Have you ever hired someone and didn’t get what was pitched to you? Have you ever had a written contract that didn’t work out? Sometimes you can have all the T’s crossed and the I’s dotted and have what you think is a boilerplate contract – and still feel like you get less than what you paid for.
I’m positive that everyone has a story like this to tell. For example; I had a roof replaced on a house that I owned back in Boston in 1984. I got the three usual bids. The first guy showed up in a fairly used truck, with a shoebox containing photos of roofs he had done, a generic contract and his own opinions of how good he was. He gave me the lowest bid. A week later I received his contract in the mail including a coffee cup ring at the bottom (I think this was the Dunkin Donuts Seal of Approval).
The second contractor, who owned the company, pulled up in a clean truck with signage on the side. He didn’t say much but showed interest in the project. This guy had a briefcase which held samples of his work and a tape measure. He began by counting off from one corner of the house (by foot) to the other corner. He then asked if he could take a look in the attic to inspect the rafters to see if they could hold the weight of the new roof. This struck me as an odd request, but I humored him. He said “everything looks fine”, and went back to his office to write up the bid, which he promptly delivered the following day.
The third roofer showed up in a brand new truck representing a fancy franchise roofing company. He pulled out a tape measure and proceeded to measure very thoroughly just about every detail on the roof. He went to his truck and returned about 15 minutes later with a fully written contract which included every kind of guarantee under the sun. Before I’d even had a chance to properly review it, he quickly asked me when I would like them to start. Needless to say, this was an extremely high bid.
Not surprisingly, I went with the middle bid and got more than what was asked. The crew was very professional, clean and on time. The owner of the company showed up every day, did some pointing around, brought coffee for everyone, including myself. He bantered back and forth with his crew, helped load scrap into the truck, and then took off around 11:00. I got the sense that he had been around the roofing business for a while when he showed up for the estimate; he was interested, attentive and possessed an air of certainty and authority while being quite casual about it all. This was true even more so after I signed the contract. I could observe that he really enjoyed what he did, his workers respected him. During our short venture together his professionalism radiated throughout the entire process.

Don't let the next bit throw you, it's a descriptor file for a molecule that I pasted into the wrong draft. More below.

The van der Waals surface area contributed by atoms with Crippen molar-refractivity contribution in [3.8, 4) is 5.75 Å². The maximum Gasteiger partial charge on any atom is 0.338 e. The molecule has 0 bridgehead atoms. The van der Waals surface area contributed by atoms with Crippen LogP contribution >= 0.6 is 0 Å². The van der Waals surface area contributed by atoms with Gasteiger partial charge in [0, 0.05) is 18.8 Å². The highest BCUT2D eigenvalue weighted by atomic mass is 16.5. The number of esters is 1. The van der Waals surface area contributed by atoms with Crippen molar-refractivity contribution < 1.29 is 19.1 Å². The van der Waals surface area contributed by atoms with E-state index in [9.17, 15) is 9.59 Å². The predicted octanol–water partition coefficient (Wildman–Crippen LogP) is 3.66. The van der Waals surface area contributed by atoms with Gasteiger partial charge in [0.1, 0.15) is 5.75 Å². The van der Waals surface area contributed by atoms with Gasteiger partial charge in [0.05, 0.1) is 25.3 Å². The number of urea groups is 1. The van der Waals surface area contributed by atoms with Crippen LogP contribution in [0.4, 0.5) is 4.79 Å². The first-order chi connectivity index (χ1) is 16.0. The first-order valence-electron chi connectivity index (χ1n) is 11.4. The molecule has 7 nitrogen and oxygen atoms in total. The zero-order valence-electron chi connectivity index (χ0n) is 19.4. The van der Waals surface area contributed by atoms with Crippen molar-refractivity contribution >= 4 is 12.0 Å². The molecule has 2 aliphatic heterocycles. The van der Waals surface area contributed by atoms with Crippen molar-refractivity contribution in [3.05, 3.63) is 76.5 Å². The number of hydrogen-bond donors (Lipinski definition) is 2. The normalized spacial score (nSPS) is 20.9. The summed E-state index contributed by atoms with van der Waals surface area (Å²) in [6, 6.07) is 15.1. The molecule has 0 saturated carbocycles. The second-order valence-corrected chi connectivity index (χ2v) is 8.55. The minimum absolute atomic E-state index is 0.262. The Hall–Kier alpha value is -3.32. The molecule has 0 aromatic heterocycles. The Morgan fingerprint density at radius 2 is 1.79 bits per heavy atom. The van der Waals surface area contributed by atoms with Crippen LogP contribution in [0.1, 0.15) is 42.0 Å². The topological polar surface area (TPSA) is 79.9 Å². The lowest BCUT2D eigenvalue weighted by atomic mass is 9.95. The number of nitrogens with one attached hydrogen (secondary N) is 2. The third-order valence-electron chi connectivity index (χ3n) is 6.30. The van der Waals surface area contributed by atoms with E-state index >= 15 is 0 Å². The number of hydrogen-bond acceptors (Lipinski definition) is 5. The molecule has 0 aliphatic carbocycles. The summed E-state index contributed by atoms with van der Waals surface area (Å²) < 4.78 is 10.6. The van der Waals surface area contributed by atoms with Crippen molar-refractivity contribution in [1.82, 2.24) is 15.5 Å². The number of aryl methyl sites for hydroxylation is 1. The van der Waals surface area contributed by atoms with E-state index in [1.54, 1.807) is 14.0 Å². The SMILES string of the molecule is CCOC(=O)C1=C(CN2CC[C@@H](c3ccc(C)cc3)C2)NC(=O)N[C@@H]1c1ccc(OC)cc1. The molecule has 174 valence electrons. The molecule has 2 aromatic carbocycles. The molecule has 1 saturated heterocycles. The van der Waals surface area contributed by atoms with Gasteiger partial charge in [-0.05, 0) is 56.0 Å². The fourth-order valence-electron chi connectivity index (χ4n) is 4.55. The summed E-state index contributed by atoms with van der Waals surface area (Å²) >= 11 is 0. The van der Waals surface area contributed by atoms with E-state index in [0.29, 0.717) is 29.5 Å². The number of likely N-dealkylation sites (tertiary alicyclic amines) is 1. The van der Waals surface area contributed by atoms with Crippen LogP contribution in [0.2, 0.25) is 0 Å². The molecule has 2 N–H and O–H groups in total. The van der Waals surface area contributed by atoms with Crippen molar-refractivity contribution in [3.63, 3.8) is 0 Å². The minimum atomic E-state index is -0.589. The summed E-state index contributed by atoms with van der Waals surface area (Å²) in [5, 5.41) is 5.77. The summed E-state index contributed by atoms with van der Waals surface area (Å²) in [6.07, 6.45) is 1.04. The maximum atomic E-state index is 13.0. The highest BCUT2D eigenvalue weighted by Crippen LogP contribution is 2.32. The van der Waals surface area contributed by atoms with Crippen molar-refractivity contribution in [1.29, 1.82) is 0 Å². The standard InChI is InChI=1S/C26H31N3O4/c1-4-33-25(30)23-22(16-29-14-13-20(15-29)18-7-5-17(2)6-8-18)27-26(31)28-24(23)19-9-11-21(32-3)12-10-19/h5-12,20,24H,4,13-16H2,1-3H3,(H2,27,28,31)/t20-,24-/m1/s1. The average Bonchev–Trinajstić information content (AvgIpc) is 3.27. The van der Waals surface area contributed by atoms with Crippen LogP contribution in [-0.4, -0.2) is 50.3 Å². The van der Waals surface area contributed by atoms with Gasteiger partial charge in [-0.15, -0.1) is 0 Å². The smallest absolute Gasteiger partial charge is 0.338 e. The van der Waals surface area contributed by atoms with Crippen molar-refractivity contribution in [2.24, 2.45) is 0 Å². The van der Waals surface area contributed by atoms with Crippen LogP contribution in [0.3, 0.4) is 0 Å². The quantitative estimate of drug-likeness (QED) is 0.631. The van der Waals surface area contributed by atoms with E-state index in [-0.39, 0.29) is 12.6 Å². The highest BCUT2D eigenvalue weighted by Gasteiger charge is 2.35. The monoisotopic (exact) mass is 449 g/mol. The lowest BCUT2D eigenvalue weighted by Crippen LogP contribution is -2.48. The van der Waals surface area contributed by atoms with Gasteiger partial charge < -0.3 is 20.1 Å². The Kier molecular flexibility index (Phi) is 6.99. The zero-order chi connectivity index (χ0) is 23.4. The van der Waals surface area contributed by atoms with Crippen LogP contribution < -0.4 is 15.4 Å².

A few months later I was working on a project and having lunchtime with another tradesman. The subject of roofing came up and I told him the story of having my roof done and who had done it. It turns out that this guy had worked for that outfit and he told me that it was one of the best crews he had ever worked for. He said the old man really towed the line about smoking on the job site and strongly discouraged the use of rough language. He also always made them wear shirts in hot weather but always had water for the crew and took care of them. Then he asked me this question: “Did he ask to go up in your attic?” I replied “Yes he did.” He laughed and said, “He did that on every bid! And, did he ask to buy anything up in your attic?” I replied, “No”. He laughed and told me that he had a warehouse full of antique furniture with more than half of it coming from people’s attics. He’d offer them a couple of bucks and most of the time they’d sell. Apparently, he made more money buying and selling furniture from people’s attics than roofing. I guess he enjoyed the game of being a professional, whatever the trade he was in.
A professional has a duty or personal conviction as their prime motivation rather than personal gain or money. That’s what the owner of this roofing company embodied. Because of this, he won my business. A professional has total certainty in knowing what he does and because of this earns the trust of the client. A professional is interested in the client’s project, he listens to their ideas and helps direct them to the desired finish. You can’t hire a second-rate contractor and expect professional results. You hire a professional for that.
“If you think hiring a professional is expensive, wait till you hire an amateur.”
- Red Adair (Oilfield firefighter)
Tags: hiring a professional